Vayu, the Vedic deity of Wind, has been described as a fast, impatient rider of an antelope who carries a white flag and a fan. He is the bearer of perfumes and the benevolent harbinger of life force, but he is also a wild tumultuous destructive storm. He is the prairie winds of South Dakota. In this classical Odissi dance performance, we will explore the all pervasive Power of the Vayu.

The music has been composed by Sukhamay Bhattacharya, expert sitar-performer and faculty at Rabindra Bharati University, Calcutta. The music has been performed by several faculty artists of the Department of Music & Dance at Rabindra Bharati University.

shreelina odissi

<click to enlarge>

Links:

About Odissi dance
About Shreelina Ghosh
About the Artistes
Videos

Repertoire:

The recital will begin with the chanting of the Rig Vedic Vayu mantra in order to purify the ambience.

Avahanam
Indian classical Odissi performer Shreelina Ghosh reinterprets Mangalacharan (the traditional invocatory dance) in Avahanam. Avahanam means “an invitation”. The dance begins with bhoomi pranam (obeisance to the earth) begging forgiveness for stamping on her. This is followed by homage to Vayu (the Wind deity) using mudras or yogic hand gestures. It concludes with a trikhandi pranam (paying obeisance thrice) in which the dancer offers salutation to God, the Guru (master) and to the audience.
The Sanskrit verses are composed by Shreelina Ghosh. <Verse translated>

Prana Pallavi
Pallavi or “blossoming” is a pure dance piece where the rhythms and musical notes are literally interpreted without much variation of expressions. Both the dance and the music evolve in complexity as the dancer traces multiple patterns in space, interpreting the music dexterously in the multilayered dimensions of raaga (melody), taala (rhythm), and laya (speed). The melody chosen for this piece is Desh. Desh evokes the movement of the monsoon breeze. This dance celebrates the joy of the prairie winds by reflecting the joyous mood of a woman’s scarf dancing in the Wind. The five beat pattern of this piece signifies the five vital forces -- Prana, Apana,Vyana,Udanaa, and Samana.

Vatamritam
The last piece, Vatamritam or “nectar of life” is a re-interpretation of the traditional Odissi expressional piece, the Abhinaya. This dance explores the story-telling aspect of Indian classical dance. The sounds, movement, and poetry depict the four facets of the Wind: its gaits, its dispositions, its fierceness, and its benevolence.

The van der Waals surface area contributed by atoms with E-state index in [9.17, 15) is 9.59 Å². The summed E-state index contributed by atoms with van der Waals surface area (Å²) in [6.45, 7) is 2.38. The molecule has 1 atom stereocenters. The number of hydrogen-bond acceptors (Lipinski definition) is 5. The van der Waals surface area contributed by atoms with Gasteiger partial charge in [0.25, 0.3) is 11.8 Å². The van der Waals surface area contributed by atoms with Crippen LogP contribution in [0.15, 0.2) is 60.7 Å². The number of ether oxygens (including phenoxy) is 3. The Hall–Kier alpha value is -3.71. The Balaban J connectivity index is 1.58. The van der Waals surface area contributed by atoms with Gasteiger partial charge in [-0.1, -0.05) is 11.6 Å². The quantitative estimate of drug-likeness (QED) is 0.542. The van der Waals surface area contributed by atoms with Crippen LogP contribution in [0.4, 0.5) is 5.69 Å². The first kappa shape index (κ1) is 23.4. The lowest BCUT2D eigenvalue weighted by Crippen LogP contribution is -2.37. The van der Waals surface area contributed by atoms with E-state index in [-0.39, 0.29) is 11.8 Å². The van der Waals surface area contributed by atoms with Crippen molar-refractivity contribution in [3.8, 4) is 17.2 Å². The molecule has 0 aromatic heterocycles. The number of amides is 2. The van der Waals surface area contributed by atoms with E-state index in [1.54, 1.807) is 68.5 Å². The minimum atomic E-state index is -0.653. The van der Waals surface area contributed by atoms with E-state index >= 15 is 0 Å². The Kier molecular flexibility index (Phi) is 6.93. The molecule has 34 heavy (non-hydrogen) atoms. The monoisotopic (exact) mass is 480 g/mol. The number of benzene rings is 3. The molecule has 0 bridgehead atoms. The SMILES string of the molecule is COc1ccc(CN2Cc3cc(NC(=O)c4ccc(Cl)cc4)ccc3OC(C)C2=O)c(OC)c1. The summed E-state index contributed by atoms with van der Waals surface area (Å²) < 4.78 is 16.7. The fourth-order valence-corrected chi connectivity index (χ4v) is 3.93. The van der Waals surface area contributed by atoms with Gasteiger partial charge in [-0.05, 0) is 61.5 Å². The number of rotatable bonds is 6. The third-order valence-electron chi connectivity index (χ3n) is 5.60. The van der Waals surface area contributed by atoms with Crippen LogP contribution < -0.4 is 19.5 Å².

The dancer uses the Sthayi Bhava (dominant expressions) and Sanchari Bhava (other expressions that elaborate and supplement the dominant expression) to tell the story of the wind.
This expressional piece uses both the Tandava or masculine and Lasya or feminine aspects of Odissi and also the nava rasas or nine aesthetic expressions, which is an intrinsic of Indian classical dance. The nava rasas are Shringar (love,) Hasya (humor), Karuna (sorrow,) Raudra (fury), Veera (boldness), Bhayanak (fear), Vibhats (disgust) Adbhuta (amazement) and Shanta (serenity).
The dance moves onto a crescendo that is thrilling to both, the eye and the ear. This dance represents a spiritual culmination for the dancer who soars with the sublime wind into the realm of pure aesthetic delight. With the cosmic sound of the conch shell, the dance dissolves into nothingness — just like Moksha or the deliverance of the soul in real life.
Verses used in this piece are by Percy Bysshe Shelley, Emily Dickinson, Christina Rossetti, A.A. Milne, William Alfred Quayle, Yeats’s translation of Rabindranath Tagore, and a re-interpretation of the Rig Vedic verses by Dr. John Nelson. <Verses>


The recital will feature artistic renditions by Madison-based artists Alan Montgomery, Angela Behrends, Cassie Marie Edwards, and Madison Area Arts Council president Chris Francis.

Creative attributions:

Concept/Choreography: Dr. Shreelina Ghosh
Music Composition/Sitar: Sukhomoy Bhattacharya
Announcements: Deana Hueners
Poetry Recitation: Dr. John Nelson

Musicians
Mardala/Rhythms: Guru Giridhari Nayak
Vocals: Dinesh Pal
Flute: Chinmoy Karmakar
Sarod: Prasenjit Sengupta
Cymbals: Ashim Mukherjee
Keyboard: Debdyut Chatterjee
Recording: Tirthankar (Bapi) Sikdar

Event Flyer (pdf)

Contact Shreelina: Shreelina.Ghosh at dsu dot edu